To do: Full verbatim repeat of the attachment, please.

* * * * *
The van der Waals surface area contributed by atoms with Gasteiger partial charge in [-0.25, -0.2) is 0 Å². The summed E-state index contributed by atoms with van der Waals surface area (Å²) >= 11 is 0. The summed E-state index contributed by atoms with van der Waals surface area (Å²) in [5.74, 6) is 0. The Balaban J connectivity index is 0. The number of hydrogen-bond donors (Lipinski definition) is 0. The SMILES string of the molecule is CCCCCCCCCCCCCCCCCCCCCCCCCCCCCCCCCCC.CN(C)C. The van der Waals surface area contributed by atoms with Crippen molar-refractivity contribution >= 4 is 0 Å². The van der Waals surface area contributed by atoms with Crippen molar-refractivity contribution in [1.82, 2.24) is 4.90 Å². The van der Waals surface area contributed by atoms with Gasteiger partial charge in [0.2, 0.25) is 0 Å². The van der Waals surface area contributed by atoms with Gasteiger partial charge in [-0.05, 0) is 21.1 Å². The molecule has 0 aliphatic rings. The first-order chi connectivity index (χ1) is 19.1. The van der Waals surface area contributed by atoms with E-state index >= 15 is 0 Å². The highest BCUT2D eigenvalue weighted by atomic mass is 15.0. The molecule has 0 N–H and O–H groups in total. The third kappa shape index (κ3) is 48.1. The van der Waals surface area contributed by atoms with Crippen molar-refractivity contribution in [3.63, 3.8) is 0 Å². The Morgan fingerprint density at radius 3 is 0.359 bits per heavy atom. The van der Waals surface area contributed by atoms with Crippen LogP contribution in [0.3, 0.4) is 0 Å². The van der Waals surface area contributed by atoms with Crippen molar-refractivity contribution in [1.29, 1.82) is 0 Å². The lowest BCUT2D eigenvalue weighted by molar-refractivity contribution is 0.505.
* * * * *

The van der Waals surface area contributed by atoms with Gasteiger partial charge in [-0.25, -0.2) is 0 Å². The summed E-state index contributed by atoms with van der Waals surface area (Å²) >= 11 is 0. The summed E-state index contributed by atoms with van der Waals surface area (Å²) in [5.74, 6) is 0. The Balaban J connectivity index is 0. The number of hydrogen-bond donors (Lipinski definition) is 0. The SMILES string of the molecule is CCCCCCCCCCCCCCCCCCCCCCCCCCCCCCCCCCC.CN(C)C. The van der Waals surface area contributed by atoms with Crippen molar-refractivity contribution >= 4 is 0 Å². The van der Waals surface area contributed by atoms with Crippen molar-refractivity contribution in [1.82, 2.24) is 4.90 Å². The van der Waals surface area contributed by atoms with Gasteiger partial charge in [0.2, 0.25) is 0 Å². The van der Waals surface area contributed by atoms with Gasteiger partial charge in [-0.05, 0) is 21.1 Å². The molecule has 0 aliphatic rings. The first-order chi connectivity index (χ1) is 19.1. The van der Waals surface area contributed by atoms with E-state index >= 15 is 0 Å². The highest BCUT2D eigenvalue weighted by atomic mass is 15.0. The molecule has 0 N–H and O–H groups in total. The third kappa shape index (κ3) is 48.1. The van der Waals surface area contributed by atoms with Crippen molar-refractivity contribution in [3.63, 3.8) is 0 Å². The Morgan fingerprint density at radius 3 is 0.359 bits per heavy atom. The van der Waals surface area contributed by atoms with Crippen LogP contribution in [0.3, 0.4) is 0 Å². The van der Waals surface area contributed by atoms with Crippen molar-refractivity contribution in [1.29, 1.82) is 0 Å². The lowest BCUT2D eigenvalue weighted by molar-refractivity contribution is 0.505.